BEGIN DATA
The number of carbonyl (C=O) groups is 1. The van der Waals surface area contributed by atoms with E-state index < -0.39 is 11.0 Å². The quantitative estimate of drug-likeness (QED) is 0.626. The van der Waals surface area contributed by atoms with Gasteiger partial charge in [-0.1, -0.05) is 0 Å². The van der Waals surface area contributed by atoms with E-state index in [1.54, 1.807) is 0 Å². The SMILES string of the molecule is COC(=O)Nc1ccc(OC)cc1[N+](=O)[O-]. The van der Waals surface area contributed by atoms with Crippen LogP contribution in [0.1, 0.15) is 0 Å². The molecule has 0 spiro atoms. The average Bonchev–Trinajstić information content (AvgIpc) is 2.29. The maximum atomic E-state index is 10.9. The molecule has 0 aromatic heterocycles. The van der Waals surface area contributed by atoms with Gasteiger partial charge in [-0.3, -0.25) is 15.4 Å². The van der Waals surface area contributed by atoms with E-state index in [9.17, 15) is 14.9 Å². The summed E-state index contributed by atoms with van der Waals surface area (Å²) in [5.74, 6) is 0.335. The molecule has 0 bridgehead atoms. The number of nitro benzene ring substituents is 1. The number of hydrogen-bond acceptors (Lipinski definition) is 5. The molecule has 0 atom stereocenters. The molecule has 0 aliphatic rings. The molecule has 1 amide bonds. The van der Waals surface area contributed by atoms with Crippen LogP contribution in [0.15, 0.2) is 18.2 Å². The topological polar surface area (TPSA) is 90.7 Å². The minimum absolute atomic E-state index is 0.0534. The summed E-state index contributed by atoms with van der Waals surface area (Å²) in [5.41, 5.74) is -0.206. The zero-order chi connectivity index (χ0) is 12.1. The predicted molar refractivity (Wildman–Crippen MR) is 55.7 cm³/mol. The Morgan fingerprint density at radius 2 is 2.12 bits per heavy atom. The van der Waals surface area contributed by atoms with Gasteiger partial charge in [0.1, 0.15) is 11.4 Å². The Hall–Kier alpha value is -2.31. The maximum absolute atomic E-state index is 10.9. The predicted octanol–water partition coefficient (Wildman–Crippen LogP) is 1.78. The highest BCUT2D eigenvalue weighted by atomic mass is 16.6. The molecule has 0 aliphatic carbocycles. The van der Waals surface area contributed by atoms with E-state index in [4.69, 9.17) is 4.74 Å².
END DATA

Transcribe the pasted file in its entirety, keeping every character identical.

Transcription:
The number of carbonyl (C=O) groups is 1. The van der Waals surface area contributed by atoms with E-state index < -0.39 is 11.0 Å². The quantitative estimate of drug-likeness (QED) is 0.626. The van der Waals surface area contributed by atoms with Gasteiger partial charge in [-0.1, -0.05) is 0 Å². The van der Waals surface area contributed by atoms with E-state index in [1.54, 1.807) is 0 Å². The SMILES string of the molecule is COC(=O)Nc1ccc(OC)cc1[N+](=O)[O-]. The van der Waals surface area contributed by atoms with Crippen LogP contribution in [0.1, 0.15) is 0 Å². The molecule has 0 spiro atoms. The average Bonchev–Trinajstić information content (AvgIpc) is 2.29. The maximum atomic E-state index is 10.9. The molecule has 0 aromatic heterocycles. The van der Waals surface area contributed by atoms with Gasteiger partial charge in [-0.3, -0.25) is 15.4 Å². The van der Waals surface area contributed by atoms with E-state index in [9.17, 15) is 14.9 Å². The summed E-state index contributed by atoms with van der Waals surface area (Å²) in [5.74, 6) is 0.335. The molecule has 0 bridgehead atoms. The number of nitro benzene ring substituents is 1. The number of hydrogen-bond acceptors (Lipinski definition) is 5. The molecule has 0 atom stereocenters. The molecule has 0 aliphatic rings. The molecule has 1 amide bonds. The van der Waals surface area contributed by atoms with Crippen LogP contribution in [0.15, 0.2) is 18.2 Å². The topological polar surface area (TPSA) is 90.7 Å². The minimum absolute atomic E-state index is 0.0534. The summed E-state index contributed by atoms with van der Waals surface area (Å²) in [5.41, 5.74) is -0.206. The zero-order chi connectivity index (χ0) is 12.1. The predicted molar refractivity (Wildman–Crippen MR) is 55.7 cm³/mol. The Morgan fingerprint density at radius 2 is 2.12 bits per heavy atom. The van der Waals surface area contributed by atoms with Gasteiger partial charge in [0.1, 0.15) is 11.4 Å². The Hall–Kier alpha value is -2.31. The maximum absolute atomic E-state index is 10.9. The predicted octanol–water partition coefficient (Wildman–Crippen LogP) is 1.78. The highest BCUT2D eigenvalue weighted by atomic mass is 16.6. The molecule has 0 aliphatic carbocycles. The van der Waals surface area contributed by atoms with E-state index in [4.69, 9.17) is 4.74 Å².